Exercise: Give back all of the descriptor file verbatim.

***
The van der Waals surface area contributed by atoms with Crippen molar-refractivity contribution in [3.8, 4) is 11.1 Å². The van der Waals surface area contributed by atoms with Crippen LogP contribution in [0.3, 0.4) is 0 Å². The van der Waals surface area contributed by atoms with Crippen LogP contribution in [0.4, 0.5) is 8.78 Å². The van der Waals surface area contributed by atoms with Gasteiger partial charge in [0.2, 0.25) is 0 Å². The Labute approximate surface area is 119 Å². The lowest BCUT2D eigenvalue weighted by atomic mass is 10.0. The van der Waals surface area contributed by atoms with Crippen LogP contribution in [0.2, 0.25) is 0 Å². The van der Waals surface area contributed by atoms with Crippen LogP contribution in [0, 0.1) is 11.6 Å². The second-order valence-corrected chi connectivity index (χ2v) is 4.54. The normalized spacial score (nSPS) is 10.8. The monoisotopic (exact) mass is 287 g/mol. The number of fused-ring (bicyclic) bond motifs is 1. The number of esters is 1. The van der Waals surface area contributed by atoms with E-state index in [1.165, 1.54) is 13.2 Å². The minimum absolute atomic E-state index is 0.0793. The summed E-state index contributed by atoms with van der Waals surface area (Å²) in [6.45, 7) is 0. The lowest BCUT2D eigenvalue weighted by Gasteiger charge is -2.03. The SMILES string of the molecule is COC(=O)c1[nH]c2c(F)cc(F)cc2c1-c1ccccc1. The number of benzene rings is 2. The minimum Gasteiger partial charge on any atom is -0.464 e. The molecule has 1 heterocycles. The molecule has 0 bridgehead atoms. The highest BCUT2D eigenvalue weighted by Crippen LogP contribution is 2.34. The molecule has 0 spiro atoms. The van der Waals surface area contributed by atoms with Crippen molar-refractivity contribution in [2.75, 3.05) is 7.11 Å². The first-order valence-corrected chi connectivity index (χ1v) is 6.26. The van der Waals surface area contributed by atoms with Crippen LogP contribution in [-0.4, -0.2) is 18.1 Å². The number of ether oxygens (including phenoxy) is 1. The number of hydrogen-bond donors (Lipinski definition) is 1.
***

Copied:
The van der Waals surface area contributed by atoms with Crippen molar-refractivity contribution in [3.8, 4) is 11.1 Å². The van der Waals surface area contributed by atoms with Crippen LogP contribution in [0.3, 0.4) is 0 Å². The van der Waals surface area contributed by atoms with Crippen LogP contribution in [0.4, 0.5) is 8.78 Å². The van der Waals surface area contributed by atoms with Gasteiger partial charge in [0.2, 0.25) is 0 Å². The Labute approximate surface area is 119 Å². The lowest BCUT2D eigenvalue weighted by atomic mass is 10.0. The van der Waals surface area contributed by atoms with Crippen LogP contribution in [0.2, 0.25) is 0 Å². The van der Waals surface area contributed by atoms with Crippen LogP contribution in [0, 0.1) is 11.6 Å². The second-order valence-corrected chi connectivity index (χ2v) is 4.54. The normalized spacial score (nSPS) is 10.8. The monoisotopic (exact) mass is 287 g/mol. The number of fused-ring (bicyclic) bond motifs is 1. The number of esters is 1. The van der Waals surface area contributed by atoms with E-state index in [1.165, 1.54) is 13.2 Å². The minimum absolute atomic E-state index is 0.0793. The summed E-state index contributed by atoms with van der Waals surface area (Å²) in [6.45, 7) is 0. The lowest BCUT2D eigenvalue weighted by Gasteiger charge is -2.03. The SMILES string of the molecule is COC(=O)c1[nH]c2c(F)cc(F)cc2c1-c1ccccc1. The number of benzene rings is 2. The minimum Gasteiger partial charge on any atom is -0.464 e. The molecule has 1 heterocycles. The molecule has 0 bridgehead atoms. The highest BCUT2D eigenvalue weighted by Crippen LogP contribution is 2.34. The molecule has 0 spiro atoms. The van der Waals surface area contributed by atoms with Crippen molar-refractivity contribution in [2.75, 3.05) is 7.11 Å². The first-order valence-corrected chi connectivity index (χ1v) is 6.26. The van der Waals surface area contributed by atoms with Crippen LogP contribution in [-0.4, -0.2) is 18.1 Å². The number of ether oxygens (including phenoxy) is 1. The number of hydrogen-bond donors (Lipinski definition) is 1.